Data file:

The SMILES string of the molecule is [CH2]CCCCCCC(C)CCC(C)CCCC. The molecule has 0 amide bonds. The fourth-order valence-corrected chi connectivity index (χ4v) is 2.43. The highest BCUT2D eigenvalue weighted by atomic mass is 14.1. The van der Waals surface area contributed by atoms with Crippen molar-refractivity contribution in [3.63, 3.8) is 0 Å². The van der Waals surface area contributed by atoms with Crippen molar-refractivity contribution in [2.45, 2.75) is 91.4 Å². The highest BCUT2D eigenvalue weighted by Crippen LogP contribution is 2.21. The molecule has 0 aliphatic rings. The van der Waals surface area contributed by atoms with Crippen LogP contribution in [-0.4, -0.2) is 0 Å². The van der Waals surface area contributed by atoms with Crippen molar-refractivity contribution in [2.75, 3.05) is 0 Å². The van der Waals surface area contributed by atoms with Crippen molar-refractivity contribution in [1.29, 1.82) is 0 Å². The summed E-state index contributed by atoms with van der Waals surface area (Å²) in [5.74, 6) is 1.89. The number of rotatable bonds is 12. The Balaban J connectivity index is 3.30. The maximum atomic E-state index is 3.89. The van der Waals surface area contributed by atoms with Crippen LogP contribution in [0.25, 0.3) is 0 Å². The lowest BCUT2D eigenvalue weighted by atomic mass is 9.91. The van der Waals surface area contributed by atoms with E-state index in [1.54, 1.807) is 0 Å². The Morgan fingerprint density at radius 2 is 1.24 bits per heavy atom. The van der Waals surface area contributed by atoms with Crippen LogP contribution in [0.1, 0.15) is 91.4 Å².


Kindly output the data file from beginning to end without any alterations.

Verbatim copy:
The SMILES string of the molecule is [CH2]CCCCCCC(C)CCC(C)CCCC. The molecule has 0 amide bonds. The fourth-order valence-corrected chi connectivity index (χ4v) is 2.43. The highest BCUT2D eigenvalue weighted by atomic mass is 14.1. The van der Waals surface area contributed by atoms with Crippen molar-refractivity contribution in [3.63, 3.8) is 0 Å². The van der Waals surface area contributed by atoms with Crippen molar-refractivity contribution in [2.45, 2.75) is 91.4 Å². The highest BCUT2D eigenvalue weighted by Crippen LogP contribution is 2.21. The molecule has 0 aliphatic rings. The van der Waals surface area contributed by atoms with Crippen LogP contribution in [-0.4, -0.2) is 0 Å². The van der Waals surface area contributed by atoms with Crippen molar-refractivity contribution in [2.75, 3.05) is 0 Å². The van der Waals surface area contributed by atoms with Crippen molar-refractivity contribution in [1.29, 1.82) is 0 Å². The summed E-state index contributed by atoms with van der Waals surface area (Å²) in [5.74, 6) is 1.89. The number of rotatable bonds is 12. The Balaban J connectivity index is 3.30. The maximum atomic E-state index is 3.89. The van der Waals surface area contributed by atoms with Crippen LogP contribution in [0.25, 0.3) is 0 Å². The lowest BCUT2D eigenvalue weighted by atomic mass is 9.91. The van der Waals surface area contributed by atoms with E-state index in [1.54, 1.807) is 0 Å². The Morgan fingerprint density at radius 2 is 1.24 bits per heavy atom. The van der Waals surface area contributed by atoms with Crippen LogP contribution in [0.1, 0.15) is 91.4 Å².